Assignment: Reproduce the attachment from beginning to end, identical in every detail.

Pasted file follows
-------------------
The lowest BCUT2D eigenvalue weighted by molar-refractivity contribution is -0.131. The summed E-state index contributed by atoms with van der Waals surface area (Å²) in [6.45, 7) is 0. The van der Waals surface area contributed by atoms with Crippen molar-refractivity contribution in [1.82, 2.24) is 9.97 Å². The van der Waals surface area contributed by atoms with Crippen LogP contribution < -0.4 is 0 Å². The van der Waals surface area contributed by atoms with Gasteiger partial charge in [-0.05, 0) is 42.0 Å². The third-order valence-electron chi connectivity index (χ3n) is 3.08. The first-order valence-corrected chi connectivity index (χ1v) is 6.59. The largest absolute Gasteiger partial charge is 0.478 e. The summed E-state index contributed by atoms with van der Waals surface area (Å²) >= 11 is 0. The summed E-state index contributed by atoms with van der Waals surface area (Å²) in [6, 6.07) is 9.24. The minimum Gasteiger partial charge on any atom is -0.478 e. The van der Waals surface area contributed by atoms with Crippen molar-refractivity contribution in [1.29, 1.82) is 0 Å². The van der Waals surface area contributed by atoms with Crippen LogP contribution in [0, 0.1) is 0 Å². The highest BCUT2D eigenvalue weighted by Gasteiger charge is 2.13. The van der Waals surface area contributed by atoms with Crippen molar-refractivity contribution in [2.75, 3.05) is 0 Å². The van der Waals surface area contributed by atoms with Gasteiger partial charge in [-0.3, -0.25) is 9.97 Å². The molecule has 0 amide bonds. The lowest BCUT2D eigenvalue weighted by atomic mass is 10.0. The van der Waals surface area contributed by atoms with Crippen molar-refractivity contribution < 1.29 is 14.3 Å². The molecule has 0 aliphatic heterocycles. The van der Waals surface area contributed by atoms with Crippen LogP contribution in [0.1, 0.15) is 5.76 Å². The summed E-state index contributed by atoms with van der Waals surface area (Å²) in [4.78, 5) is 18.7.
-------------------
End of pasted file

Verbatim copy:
The lowest BCUT2D eigenvalue weighted by molar-refractivity contribution is -0.131. The summed E-state index contributed by atoms with van der Waals surface area (Å²) in [6.45, 7) is 0. The van der Waals surface area contributed by atoms with Crippen molar-refractivity contribution in [1.82, 2.24) is 9.97 Å². The van der Waals surface area contributed by atoms with Crippen LogP contribution < -0.4 is 0 Å². The van der Waals surface area contributed by atoms with Gasteiger partial charge in [-0.05, 0) is 42.0 Å². The third-order valence-electron chi connectivity index (χ3n) is 3.08. The first-order valence-corrected chi connectivity index (χ1v) is 6.59. The largest absolute Gasteiger partial charge is 0.478 e. The summed E-state index contributed by atoms with van der Waals surface area (Å²) >= 11 is 0. The summed E-state index contributed by atoms with van der Waals surface area (Å²) in [6, 6.07) is 9.24. The minimum Gasteiger partial charge on any atom is -0.478 e. The van der Waals surface area contributed by atoms with Crippen molar-refractivity contribution in [1.29, 1.82) is 0 Å². The van der Waals surface area contributed by atoms with Crippen LogP contribution in [0, 0.1) is 0 Å². The highest BCUT2D eigenvalue weighted by Gasteiger charge is 2.13. The van der Waals surface area contributed by atoms with Crippen molar-refractivity contribution in [2.75, 3.05) is 0 Å². The van der Waals surface area contributed by atoms with Gasteiger partial charge in [-0.3, -0.25) is 9.97 Å². The molecule has 0 amide bonds. The lowest BCUT2D eigenvalue weighted by atomic mass is 10.0. The van der Waals surface area contributed by atoms with Crippen molar-refractivity contribution < 1.29 is 14.3 Å². The molecule has 0 aliphatic heterocycles. The van der Waals surface area contributed by atoms with Crippen LogP contribution in [0.1, 0.15) is 5.76 Å². The summed E-state index contributed by atoms with van der Waals surface area (Å²) in [4.78, 5) is 18.7.